Featured image is Still Life With a Skull and Medical Book
This post is intended to be a companion piece to this one
This is going to be a nuts and bolts piece, fleshing out a few technical concepts with examples from a sample of texts. It is meant to be a companion to a shorter, more readable piece. I would suggest starting there, and then returning here if you feel the urge to dig deeper.
Contrary to Sam’s point that rhetoric is an extra skill that scientists would have to learn, I want to demonstrate here that scientists live and breathe rhetoric. A scientific paper is a work of rhetoric; the authors seek to persuade their peers in a number of ways beyond simply accepting their conclusion. This is what Deirdre McCloskey has been saying about economics for decades.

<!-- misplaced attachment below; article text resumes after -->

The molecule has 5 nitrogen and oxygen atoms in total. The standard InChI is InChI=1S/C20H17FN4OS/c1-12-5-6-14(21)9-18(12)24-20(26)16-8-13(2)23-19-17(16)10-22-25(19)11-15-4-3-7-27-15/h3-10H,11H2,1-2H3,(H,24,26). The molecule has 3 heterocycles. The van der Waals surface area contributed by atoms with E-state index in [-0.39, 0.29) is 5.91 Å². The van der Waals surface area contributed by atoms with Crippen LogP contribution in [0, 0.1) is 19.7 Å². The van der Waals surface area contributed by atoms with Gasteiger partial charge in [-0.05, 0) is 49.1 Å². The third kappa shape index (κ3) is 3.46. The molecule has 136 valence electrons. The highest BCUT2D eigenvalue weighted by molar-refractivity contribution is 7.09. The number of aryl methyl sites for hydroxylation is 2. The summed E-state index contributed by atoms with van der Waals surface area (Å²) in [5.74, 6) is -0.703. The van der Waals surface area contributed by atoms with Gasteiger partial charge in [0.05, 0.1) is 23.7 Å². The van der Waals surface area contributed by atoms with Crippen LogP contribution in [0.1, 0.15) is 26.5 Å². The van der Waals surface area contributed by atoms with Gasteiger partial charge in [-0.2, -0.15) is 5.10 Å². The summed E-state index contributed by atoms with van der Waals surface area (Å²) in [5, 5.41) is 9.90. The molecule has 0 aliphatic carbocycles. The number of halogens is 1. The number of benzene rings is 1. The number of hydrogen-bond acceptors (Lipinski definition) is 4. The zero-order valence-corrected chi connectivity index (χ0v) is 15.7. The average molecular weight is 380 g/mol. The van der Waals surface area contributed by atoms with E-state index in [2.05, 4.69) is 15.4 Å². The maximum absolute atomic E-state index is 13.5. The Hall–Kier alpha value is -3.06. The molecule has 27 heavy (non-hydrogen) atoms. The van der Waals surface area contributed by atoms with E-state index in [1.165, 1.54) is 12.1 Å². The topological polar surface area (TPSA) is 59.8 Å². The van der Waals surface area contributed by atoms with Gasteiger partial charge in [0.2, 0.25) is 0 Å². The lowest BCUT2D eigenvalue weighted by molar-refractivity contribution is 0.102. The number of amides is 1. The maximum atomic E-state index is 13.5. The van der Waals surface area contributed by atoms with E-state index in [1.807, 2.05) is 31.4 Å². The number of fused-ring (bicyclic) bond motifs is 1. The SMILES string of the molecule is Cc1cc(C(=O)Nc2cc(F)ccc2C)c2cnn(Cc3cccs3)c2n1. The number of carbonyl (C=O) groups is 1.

My corpus for this exercise will be the following:
- Toward a Non-Lockean Libertarianism, a paper by Jacob Levy.
- The Role of Ideas in Political Economy, a paper by Vlad Tarko (analyzed in a previous post).
- Happyism, an essay by Deirdre McCloskey.
- Apple Tablet Will Restore Comic Books To Former Glory, a speculative Gizmodo piece from before Apple’s iPad was released.
- Are retailers in for a good holiday season? Here’s what we know so far, a Washington Post article from the Business section.
- They wanted to rob the pizza guy. They did not expect a 250-pound, ex-NFL linebacker to deliver the pie, a Washington Post article from their “Morning Mix” section.